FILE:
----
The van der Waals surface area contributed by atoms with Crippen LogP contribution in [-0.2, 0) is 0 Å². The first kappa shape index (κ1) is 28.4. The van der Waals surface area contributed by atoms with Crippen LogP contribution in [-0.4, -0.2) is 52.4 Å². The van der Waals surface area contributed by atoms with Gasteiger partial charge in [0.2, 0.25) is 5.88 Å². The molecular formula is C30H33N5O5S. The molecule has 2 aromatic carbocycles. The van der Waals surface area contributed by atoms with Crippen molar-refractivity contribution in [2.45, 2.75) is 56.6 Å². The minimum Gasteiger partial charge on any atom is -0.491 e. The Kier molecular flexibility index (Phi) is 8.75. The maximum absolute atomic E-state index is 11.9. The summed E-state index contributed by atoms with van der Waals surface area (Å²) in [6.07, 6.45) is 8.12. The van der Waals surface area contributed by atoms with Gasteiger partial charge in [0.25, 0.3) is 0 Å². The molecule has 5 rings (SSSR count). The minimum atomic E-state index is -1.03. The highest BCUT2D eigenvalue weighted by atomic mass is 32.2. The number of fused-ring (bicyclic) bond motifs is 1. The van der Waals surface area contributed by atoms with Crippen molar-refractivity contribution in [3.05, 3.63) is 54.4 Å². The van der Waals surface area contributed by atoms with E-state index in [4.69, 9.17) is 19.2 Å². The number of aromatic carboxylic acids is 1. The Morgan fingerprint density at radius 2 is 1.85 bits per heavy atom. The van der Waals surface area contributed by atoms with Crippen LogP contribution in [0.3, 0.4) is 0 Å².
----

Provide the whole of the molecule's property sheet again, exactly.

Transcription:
The van der Waals surface area contributed by atoms with Crippen LogP contribution in [-0.2, 0) is 0 Å². The first kappa shape index (κ1) is 28.4. The van der Waals surface area contributed by atoms with Crippen LogP contribution in [-0.4, -0.2) is 52.4 Å². The van der Waals surface area contributed by atoms with Gasteiger partial charge in [0.2, 0.25) is 5.88 Å². The molecular formula is C30H33N5O5S. The molecule has 2 aromatic carbocycles. The van der Waals surface area contributed by atoms with Crippen molar-refractivity contribution in [2.45, 2.75) is 56.6 Å². The minimum Gasteiger partial charge on any atom is -0.491 e. The Kier molecular flexibility index (Phi) is 8.75. The maximum absolute atomic E-state index is 11.9. The summed E-state index contributed by atoms with van der Waals surface area (Å²) in [6.07, 6.45) is 8.12. The van der Waals surface area contributed by atoms with Gasteiger partial charge in [0.25, 0.3) is 0 Å². The molecule has 5 rings (SSSR count). The minimum atomic E-state index is -1.03. The highest BCUT2D eigenvalue weighted by atomic mass is 32.2. The number of fused-ring (bicyclic) bond motifs is 1. The van der Waals surface area contributed by atoms with Crippen molar-refractivity contribution in [3.05, 3.63) is 54.4 Å². The van der Waals surface area contributed by atoms with E-state index in [4.69, 9.17) is 19.2 Å². The number of aromatic carboxylic acids is 1. The Morgan fingerprint density at radius 2 is 1.85 bits per heavy atom. The van der Waals surface area contributed by atoms with Crippen LogP contribution in [0.3, 0.4) is 0 Å².